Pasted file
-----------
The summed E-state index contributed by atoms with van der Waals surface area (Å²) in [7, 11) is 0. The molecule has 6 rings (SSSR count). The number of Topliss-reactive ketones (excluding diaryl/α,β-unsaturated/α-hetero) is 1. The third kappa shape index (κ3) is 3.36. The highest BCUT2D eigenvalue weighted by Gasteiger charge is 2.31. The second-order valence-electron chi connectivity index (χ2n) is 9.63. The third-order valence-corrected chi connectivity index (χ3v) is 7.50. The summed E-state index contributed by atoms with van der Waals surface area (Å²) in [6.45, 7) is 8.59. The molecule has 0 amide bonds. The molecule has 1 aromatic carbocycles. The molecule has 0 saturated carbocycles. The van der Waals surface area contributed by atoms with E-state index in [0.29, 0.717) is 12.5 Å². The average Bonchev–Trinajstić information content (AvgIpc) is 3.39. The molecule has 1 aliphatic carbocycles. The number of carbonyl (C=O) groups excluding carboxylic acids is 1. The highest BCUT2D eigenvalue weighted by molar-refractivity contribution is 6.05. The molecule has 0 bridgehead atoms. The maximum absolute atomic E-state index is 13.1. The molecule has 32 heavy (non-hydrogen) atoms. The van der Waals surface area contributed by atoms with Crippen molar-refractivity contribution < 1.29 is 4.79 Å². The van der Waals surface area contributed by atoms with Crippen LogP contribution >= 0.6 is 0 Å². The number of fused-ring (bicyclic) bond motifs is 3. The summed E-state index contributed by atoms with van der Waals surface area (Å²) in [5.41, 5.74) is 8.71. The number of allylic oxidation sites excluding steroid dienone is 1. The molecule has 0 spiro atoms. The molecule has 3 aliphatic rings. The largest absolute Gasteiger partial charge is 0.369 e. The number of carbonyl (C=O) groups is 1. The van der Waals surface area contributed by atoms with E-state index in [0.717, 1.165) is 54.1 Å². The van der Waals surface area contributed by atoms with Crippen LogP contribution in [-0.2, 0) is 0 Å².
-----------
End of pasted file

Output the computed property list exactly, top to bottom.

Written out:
The summed E-state index contributed by atoms with van der Waals surface area (Å²) in [7, 11) is 0. The molecule has 6 rings (SSSR count). The number of Topliss-reactive ketones (excluding diaryl/α,β-unsaturated/α-hetero) is 1. The third kappa shape index (κ3) is 3.36. The highest BCUT2D eigenvalue weighted by Gasteiger charge is 2.31. The second-order valence-electron chi connectivity index (χ2n) is 9.63. The third-order valence-corrected chi connectivity index (χ3v) is 7.50. The summed E-state index contributed by atoms with van der Waals surface area (Å²) in [6.45, 7) is 8.59. The molecule has 0 amide bonds. The molecule has 1 aromatic carbocycles. The molecule has 0 saturated carbocycles. The van der Waals surface area contributed by atoms with E-state index in [0.29, 0.717) is 12.5 Å². The average Bonchev–Trinajstić information content (AvgIpc) is 3.39. The molecule has 1 aliphatic carbocycles. The number of carbonyl (C=O) groups excluding carboxylic acids is 1. The highest BCUT2D eigenvalue weighted by molar-refractivity contribution is 6.05. The molecule has 0 bridgehead atoms. The maximum absolute atomic E-state index is 13.1. The molecule has 32 heavy (non-hydrogen) atoms. The van der Waals surface area contributed by atoms with Crippen molar-refractivity contribution < 1.29 is 4.79 Å². The van der Waals surface area contributed by atoms with Crippen LogP contribution >= 0.6 is 0 Å². The number of fused-ring (bicyclic) bond motifs is 3. The summed E-state index contributed by atoms with van der Waals surface area (Å²) in [5.41, 5.74) is 8.71. The number of allylic oxidation sites excluding steroid dienone is 1. The molecule has 0 spiro atoms. The molecule has 3 aliphatic rings. The largest absolute Gasteiger partial charge is 0.369 e. The number of carbonyl (C=O) groups is 1. The van der Waals surface area contributed by atoms with E-state index in [0.717, 1.165) is 54.1 Å². The van der Waals surface area contributed by atoms with Crippen LogP contribution in [-0.2, 0) is 0 Å².